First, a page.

Tommy Gilligan | USA TODAY Sports

The Ravens are wasting no time getting down to business on the Lamar Jackson free agency drama front. And we cannot imagine the Jets are complaining.

To recap: Jackson did not play in — or travel to — Sunday’s excruciating playoff loss to the rival Bengals. And he did so amid criticism and questioning about whether he should fight through his knee injury — even from wideout Sammy Watkins. Then running back J.K. Dobbins — while complaining about his touches — threw backup Tyler Huntley under the bus and said Baltimore would have won with Jackson.

And then Jackson threw this up on Instagram:

Kudos to all involved for kicking off the biggest story of the NFL offseason on such a strong foot. So what’s next? Good question.

Jackson — who is representing himself — is reportedly determined to get a fully-guaranteed deal like the Browns gave Deshaun Watson. Which is fine. But the rest of the NFL sees Watson’s contract as a legal bribe to get him to play in Cleveland rather than a precedent-setting event.

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The Ravens reportedly offered Jackson a deal with $133 million guaranteed before the season. That is more guaranteed money than any other active quarterback aside from Watson. And Jackson turned it down. He has since missed a significant stretch of the season for a second straight year to hamstring the Ravens’ postseason hopes. Still, let’s assume the Ravens still want Jackson and they do not want to reduce their next offer given his recent health issues.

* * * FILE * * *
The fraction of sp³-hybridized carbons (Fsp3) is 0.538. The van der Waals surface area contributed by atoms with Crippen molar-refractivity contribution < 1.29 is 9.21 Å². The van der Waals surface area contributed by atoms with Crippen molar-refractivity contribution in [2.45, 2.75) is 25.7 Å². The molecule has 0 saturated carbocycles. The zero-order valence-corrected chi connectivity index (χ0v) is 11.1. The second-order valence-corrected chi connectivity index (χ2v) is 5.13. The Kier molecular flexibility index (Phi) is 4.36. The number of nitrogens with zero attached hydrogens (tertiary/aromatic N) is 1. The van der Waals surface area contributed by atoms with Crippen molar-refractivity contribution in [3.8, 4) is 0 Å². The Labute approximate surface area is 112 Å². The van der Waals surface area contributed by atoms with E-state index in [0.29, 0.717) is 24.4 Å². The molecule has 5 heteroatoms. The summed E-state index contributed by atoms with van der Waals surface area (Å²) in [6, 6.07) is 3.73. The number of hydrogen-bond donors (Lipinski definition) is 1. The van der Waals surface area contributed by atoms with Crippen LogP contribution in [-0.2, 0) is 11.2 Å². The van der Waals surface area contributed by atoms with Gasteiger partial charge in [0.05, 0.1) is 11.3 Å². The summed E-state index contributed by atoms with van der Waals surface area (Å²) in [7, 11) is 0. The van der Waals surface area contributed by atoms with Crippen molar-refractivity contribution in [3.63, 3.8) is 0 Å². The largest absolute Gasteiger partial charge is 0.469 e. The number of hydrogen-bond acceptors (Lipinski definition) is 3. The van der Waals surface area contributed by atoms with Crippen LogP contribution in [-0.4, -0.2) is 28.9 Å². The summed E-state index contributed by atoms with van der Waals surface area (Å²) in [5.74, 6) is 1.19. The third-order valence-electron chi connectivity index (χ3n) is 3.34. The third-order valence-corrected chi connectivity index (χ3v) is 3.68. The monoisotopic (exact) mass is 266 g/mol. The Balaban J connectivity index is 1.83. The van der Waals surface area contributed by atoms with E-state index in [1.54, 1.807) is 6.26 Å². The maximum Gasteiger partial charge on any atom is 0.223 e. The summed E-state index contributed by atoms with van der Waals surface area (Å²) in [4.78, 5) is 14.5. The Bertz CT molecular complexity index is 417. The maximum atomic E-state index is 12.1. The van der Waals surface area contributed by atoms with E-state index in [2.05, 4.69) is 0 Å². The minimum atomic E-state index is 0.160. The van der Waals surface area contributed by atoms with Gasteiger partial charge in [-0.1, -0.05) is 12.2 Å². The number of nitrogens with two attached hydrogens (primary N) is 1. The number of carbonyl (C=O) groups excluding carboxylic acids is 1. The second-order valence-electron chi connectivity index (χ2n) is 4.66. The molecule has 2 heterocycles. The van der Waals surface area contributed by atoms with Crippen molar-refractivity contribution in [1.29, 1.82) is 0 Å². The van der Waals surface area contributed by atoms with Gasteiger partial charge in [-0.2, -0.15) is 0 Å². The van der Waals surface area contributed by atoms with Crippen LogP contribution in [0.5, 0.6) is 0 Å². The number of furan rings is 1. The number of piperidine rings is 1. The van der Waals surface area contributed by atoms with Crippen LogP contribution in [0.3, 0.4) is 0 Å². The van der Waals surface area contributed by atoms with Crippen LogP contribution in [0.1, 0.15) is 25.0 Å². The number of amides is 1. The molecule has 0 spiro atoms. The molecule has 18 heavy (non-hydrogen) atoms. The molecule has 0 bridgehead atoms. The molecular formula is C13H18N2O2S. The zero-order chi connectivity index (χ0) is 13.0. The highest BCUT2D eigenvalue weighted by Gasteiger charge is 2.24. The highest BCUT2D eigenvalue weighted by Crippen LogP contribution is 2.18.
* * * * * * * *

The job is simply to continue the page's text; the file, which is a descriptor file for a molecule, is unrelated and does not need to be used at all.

That creates a situation where the Ravens have three options: Re-sign him before free agency begins, give him the franchise tag or let him walk. The latter two would give the Jets a chance to land him. It is hard to believe the Ravens would throw their hands up and lose Jackson without any compensation in return, so the Jets are likely hoping the Ravens will be open to a tag-and-trade situation.

There are two ways that could go down. The Ravens could tag Jackson and then let him negotiate with the Jets, followed by a deal. The Packers and Raiders did this with wide receiver Davante Adams. Or Jackson — assuming Baltimore gives him the non-exclusive tag — could sign an offer sheet with the Jets independent of the Ravens.

Baltimore would then be able to match the sheet and retain Jackson or let him leave. The NFL rulebook says the Jets would owe the Ravens two first-round picks if Jackson takes their offer sheet. But that is not believed to be a hard-and-fast standard; the teams would be able to negotiate Jackson’s passage at a lower price.

James Kratch can be reached at Follow him on Twitter @jameskratch.

James Kratch is the managing editor of ESNY. He previously worked as a Rutgers and Giants (and Mike Francesa) beat reporter for NJ Advance Media.